Saturday, November 20, 2010

Sneak-Peek Saturdays: Excerpt Twenty-Two

A NOTE BEFORE READING: I began sharing weekly excerpts from my novel, The Somebody Who, on June 26th. If you want to begin at the beginning, go here. If you want to read the book in its entirety, head over to Amazon and purchase a copy. (There’s a button on the left that will take you there).



The note on the kitchen counter is the first thing Evelyn notices, and because the house feels remarkably still, she fears the missive will tell her of Joy’s decision to head back to Brooklyn that morning. She approaches the note slowly and with a sad feeling of dread, but her mood quickly changes as she reads the lines. And she smiles at the cheerful, easy handwriting.

Good Morning, Mom!
Dad said I could borrow the car (ha-ha).
Anyway, I’ve taken it to the pumpkin
patch and will return soon (it’s 9:00 now).
Love, Joy

“The pumpkin patch?” Evelyn says aloud, feeling confused.

“Halloween, Evelyn,” Claudia replies, her quiet re-entry into the kitchen taking Evelyn by surprise.

“Already?” Evelyn asks, looking toward the desk area and the wall calendar.

“Saturday night.”

“Oh, well,” Evelyn sighs, heading for the coffeemaker and preparing her first cup of the day. “That totally snuck up on me.”

“Good thing Joy came to visit, huh? Otherwise, you would have had egg all over your house this weekend.”

“No kidding. Of course, they’ve had the candy in the stores since Labor Day, so I should have seen it coming.”

Evelyn leans against the counter. She is in a relaxed mood, happy that Joy is visiting and hoping her daughter’s apartment will never be ready for her return.

“Davy in there?” Evelyn asks Claudia, gesturing toward the family room.

“Where else?”

“Sleeping with the television,” Evelyn says. She then shakes her head and strolls out of the kitchen.


Sitting on the front steps of the house, a light jacket draped over her shoulders, Evelyn takes in the view of the street that has been home for thirty-five years. She remembers when the trees in the Fosters’ yard across the way were saplings. Now, they tower above the house and create a protective shade.

She didn’t know the Fosters when they lost their son to that drunk driver. It happened a month after she and Davy—then with only three children—had moved in. And she didn’t even learn details of the tragedy until a year or so later, when the Fosters, emerging from their private hell, became a friendlier type of neighbor. Evelyn was pregnant with Adam then, and her neighbors’ tale of losing their son made the pregnancy more difficult. She didn’t want to bring another child into the world if it meant losing him to some stranger’s dangerous path.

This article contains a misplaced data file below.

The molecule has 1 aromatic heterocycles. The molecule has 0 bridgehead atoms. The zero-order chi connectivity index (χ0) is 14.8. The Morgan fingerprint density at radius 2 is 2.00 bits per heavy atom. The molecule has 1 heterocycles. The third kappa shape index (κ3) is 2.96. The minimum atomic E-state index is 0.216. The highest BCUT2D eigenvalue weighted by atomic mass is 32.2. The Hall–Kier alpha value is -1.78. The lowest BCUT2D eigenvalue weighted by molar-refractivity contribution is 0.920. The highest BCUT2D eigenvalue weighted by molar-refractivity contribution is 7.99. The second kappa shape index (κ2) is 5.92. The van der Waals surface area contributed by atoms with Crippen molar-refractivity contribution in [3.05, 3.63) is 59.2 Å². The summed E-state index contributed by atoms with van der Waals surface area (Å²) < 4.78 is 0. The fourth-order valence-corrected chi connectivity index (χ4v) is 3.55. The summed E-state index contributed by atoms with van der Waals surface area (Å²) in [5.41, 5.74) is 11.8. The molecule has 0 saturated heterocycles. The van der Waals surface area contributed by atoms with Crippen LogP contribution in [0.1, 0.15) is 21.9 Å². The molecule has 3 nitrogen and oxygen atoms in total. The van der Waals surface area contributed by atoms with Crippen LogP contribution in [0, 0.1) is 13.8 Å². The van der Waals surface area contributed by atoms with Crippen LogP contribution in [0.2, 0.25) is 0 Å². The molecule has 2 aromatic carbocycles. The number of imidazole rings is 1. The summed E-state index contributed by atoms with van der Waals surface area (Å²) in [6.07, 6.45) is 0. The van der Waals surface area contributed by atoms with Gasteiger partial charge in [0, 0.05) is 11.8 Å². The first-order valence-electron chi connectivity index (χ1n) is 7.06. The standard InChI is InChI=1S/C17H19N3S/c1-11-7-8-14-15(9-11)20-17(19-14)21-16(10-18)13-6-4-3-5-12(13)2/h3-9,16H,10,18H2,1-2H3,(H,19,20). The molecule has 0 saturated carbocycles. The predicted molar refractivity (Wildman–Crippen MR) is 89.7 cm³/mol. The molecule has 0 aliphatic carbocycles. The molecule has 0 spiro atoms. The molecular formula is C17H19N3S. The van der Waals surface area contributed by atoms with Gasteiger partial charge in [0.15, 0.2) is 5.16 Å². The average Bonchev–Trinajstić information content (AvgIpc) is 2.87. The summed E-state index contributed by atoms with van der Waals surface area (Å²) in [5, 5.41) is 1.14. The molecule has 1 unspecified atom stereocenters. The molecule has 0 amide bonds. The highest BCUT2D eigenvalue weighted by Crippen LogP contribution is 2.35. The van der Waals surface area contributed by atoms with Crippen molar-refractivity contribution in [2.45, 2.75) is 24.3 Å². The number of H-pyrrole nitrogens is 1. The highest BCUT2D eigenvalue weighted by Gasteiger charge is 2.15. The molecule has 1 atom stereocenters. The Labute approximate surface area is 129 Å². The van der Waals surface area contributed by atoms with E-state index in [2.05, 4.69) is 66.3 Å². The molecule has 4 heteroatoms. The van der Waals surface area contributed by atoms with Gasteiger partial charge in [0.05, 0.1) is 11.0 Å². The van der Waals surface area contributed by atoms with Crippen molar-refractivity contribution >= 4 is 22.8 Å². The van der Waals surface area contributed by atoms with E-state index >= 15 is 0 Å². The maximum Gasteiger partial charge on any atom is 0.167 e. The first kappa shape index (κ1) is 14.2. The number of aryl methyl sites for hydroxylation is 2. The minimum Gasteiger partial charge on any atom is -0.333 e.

Perhaps it was that fear that created Evelyn’s reticence around the Fosters. Perhaps her hormonal state, compromised at the time by hearing a painful, first-hand account of a parent’s ultimate lack of control, is what prevented her from becoming close friends with Valerie and Don Foster.

Perhaps that experience also is the reason Evelyn is sitting on the front steps now, waiting for Joy to return safely from the pumpkin patch.

She sips her coffee and listens for the next car.


“I’m not sure what to do.”

It is Davy, standing behind Evelyn in the opened front door.

She turns around and looks up at him. “You could sit here with me,” she says.

“But can I do it?”


“But what if it—you know…”

“I think it’ll be fine, sweetie. Just come sit down,” she says, patting the front porch surface to her left.

Davy sits.

“This is very nice,” he says.

“It’s always been very nice out here,” Evelyn replies. “Especially this time of year.”

“Yes. Yes it is.”

When the sound of a horn honking peals through the air a few moments later, the expressions on Evelyn’s and Davy’s faces are altogether different. Seeing Joy pulling the family sedan into the driveway, Evelyn looks relieved, then overjoyed. She waves enthusiastically.

“What’s that?” is Davy’s less enthusiastic, somewhat irritated response, as the car disappears into the garage.

“Joy,” Evelyn tells her husband. “She bought pumpkins!”

“Pumpkins?” he asks. He then begins to laugh. “Well, that’s just silly.”

“Come on!” Evelyn says then, jumping up. “Let’s meet her in the kitchen!” And Evelyn then re-enters the house, confident that Davy will follow her through the front hallway, if only to understand the purpose of their leaving the porch.

* * *

to be continued on November 27th .

In the meantime, if you want to read a short piece about the back story, click here.


Sioux Roslawski said...

I loved the "egg on your house"/egg on your face play.

I went to etsy but since I don't have a paypal account (my husband does, but he wasn't home)I couldn't buy your book yesterday. But today or tomorrow wil be a different story. I am going to enjoy it and then pass it on to my mother, since she is married to somebody who...somebody who doesn't know anyone anymore...somebody who is existing and not really living...somebody who has alzheimer's...

Anonymous said...

I am about to read your book for the second time Katie. Since reading it first time round, my mother's partner has deteriorated and I find myself thinking back to some of the moments you mention in the book, some of which her friend and partner will never see again, some that still arise such as his wide smiles when my mother appears at his door.
The other copies I have, I am passing to my mother and sisters.